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Victor:  Can a school psychologist diagnose your child when your pediatrician has said there’s no areas for concern?

My 4 year old son just started pre-k one week ago and he’s having trouble following directions and transitioning from activities. we had a meeting with his teacher, the principal, a councilor, and a person from the special Ed problem to discuss he’s behavior. They kept implying that he “shows signs” of a child that needs special Ed, but he was tested by the autism network when he was 2 1/2, by the school system when he was 3, and by his pediatrician last week (from the recommendation of the school counselor) and all the tests said he was fine, just a little behind. The school principal said they want to test him and that the schools diagnosis is different from a doctor’s. I’m just getting the feeling that they want to label him right away, it’s only been a week. Can the school label him as something even though doctor’s say there is nothing wrong?

  1. In a situation like this, I can understand your feeling that perhaps there is no huge hurry to get a diagnosis and an IEP. Can you ask them politely to channel their concerns into Tier 1 and Tier 2 interventions, and RTI? Then after some suitable interval you could meet again and see how things are going.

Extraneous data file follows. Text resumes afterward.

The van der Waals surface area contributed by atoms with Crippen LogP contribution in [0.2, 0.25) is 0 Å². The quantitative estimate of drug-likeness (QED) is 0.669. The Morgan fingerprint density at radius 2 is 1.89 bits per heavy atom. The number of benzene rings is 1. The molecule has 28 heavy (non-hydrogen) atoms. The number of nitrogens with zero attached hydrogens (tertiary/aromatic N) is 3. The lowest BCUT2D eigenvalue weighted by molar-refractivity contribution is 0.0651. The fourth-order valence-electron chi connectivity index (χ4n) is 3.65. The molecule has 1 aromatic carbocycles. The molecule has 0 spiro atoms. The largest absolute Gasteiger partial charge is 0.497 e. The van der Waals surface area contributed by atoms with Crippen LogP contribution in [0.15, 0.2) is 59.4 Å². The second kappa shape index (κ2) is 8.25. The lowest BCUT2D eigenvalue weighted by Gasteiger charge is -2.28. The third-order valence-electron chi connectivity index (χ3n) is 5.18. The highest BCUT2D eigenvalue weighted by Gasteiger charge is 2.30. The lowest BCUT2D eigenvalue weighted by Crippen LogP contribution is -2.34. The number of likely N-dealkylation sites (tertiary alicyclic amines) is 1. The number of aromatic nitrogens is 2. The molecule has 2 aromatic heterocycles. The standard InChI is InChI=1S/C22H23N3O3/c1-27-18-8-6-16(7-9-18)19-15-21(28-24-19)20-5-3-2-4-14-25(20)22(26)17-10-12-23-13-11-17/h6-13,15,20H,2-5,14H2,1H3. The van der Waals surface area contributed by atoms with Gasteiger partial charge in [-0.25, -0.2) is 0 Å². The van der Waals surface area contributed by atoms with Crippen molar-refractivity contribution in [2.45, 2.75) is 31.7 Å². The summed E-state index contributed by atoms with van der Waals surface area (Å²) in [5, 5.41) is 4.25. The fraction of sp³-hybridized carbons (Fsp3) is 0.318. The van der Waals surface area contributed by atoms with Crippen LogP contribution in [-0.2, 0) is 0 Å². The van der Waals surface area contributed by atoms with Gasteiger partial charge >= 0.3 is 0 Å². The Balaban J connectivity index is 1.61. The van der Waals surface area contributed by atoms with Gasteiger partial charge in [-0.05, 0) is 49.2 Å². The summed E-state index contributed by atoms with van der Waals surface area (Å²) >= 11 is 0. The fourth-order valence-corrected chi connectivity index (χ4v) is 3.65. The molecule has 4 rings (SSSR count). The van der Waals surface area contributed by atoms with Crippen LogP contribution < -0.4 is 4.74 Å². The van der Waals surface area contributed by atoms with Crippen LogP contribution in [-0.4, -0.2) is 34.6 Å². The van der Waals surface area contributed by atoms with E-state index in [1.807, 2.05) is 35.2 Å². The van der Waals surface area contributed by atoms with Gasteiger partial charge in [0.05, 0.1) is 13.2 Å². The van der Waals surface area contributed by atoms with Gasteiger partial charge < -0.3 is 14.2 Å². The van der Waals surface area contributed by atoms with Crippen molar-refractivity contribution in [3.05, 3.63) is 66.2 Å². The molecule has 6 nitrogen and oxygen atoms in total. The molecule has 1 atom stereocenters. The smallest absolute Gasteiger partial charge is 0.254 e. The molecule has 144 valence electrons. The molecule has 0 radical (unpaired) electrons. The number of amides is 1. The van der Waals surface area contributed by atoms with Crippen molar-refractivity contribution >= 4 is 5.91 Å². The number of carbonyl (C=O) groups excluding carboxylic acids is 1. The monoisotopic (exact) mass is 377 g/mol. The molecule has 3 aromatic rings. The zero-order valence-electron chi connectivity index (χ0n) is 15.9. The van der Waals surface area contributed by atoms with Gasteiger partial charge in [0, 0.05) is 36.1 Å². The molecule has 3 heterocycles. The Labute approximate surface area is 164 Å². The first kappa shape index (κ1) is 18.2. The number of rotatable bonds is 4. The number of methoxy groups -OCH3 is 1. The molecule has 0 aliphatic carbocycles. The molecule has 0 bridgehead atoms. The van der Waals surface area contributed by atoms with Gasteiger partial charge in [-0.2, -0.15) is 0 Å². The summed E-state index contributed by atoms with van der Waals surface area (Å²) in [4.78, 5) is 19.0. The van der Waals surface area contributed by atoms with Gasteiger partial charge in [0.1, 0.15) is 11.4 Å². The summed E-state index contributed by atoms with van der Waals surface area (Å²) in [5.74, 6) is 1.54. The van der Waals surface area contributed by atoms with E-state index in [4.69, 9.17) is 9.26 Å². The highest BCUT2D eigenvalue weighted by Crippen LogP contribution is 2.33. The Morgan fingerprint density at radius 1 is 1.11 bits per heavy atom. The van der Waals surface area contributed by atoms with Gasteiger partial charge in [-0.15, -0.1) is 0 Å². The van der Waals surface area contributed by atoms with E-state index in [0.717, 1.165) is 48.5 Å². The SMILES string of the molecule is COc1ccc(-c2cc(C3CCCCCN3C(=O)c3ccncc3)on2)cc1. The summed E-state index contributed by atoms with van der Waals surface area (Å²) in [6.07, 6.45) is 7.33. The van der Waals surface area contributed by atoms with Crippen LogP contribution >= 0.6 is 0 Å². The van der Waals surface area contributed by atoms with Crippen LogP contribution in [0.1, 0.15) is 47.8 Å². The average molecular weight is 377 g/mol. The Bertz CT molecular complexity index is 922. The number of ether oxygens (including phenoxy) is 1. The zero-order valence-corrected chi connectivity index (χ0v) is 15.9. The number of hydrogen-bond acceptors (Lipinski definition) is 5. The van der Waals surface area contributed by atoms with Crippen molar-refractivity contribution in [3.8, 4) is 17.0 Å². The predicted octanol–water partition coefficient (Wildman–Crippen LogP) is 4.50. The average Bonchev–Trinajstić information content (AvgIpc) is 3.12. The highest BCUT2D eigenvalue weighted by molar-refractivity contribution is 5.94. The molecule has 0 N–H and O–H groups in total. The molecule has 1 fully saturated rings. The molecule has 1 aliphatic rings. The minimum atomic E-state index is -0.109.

On the other hand, FERPA means that your child need not know there is a diagnosis or an IEP in place.

    If you ever get to the point where you’d like to get a diagnosis and your pediatrician is still reluctant, you can see an educational psychologist for an evaluation. If your pediatrician refers you, you can probably get insurance coverage.

    • I like your input, but I am confused by the statement about FERPA meaning that your child need not know there is a diagnosis or IEP in place. Isn’t IDEA basically a child’s right to FAPE? Why would one hold information from the child? I thought FERPA pertained to those without an educational interest.

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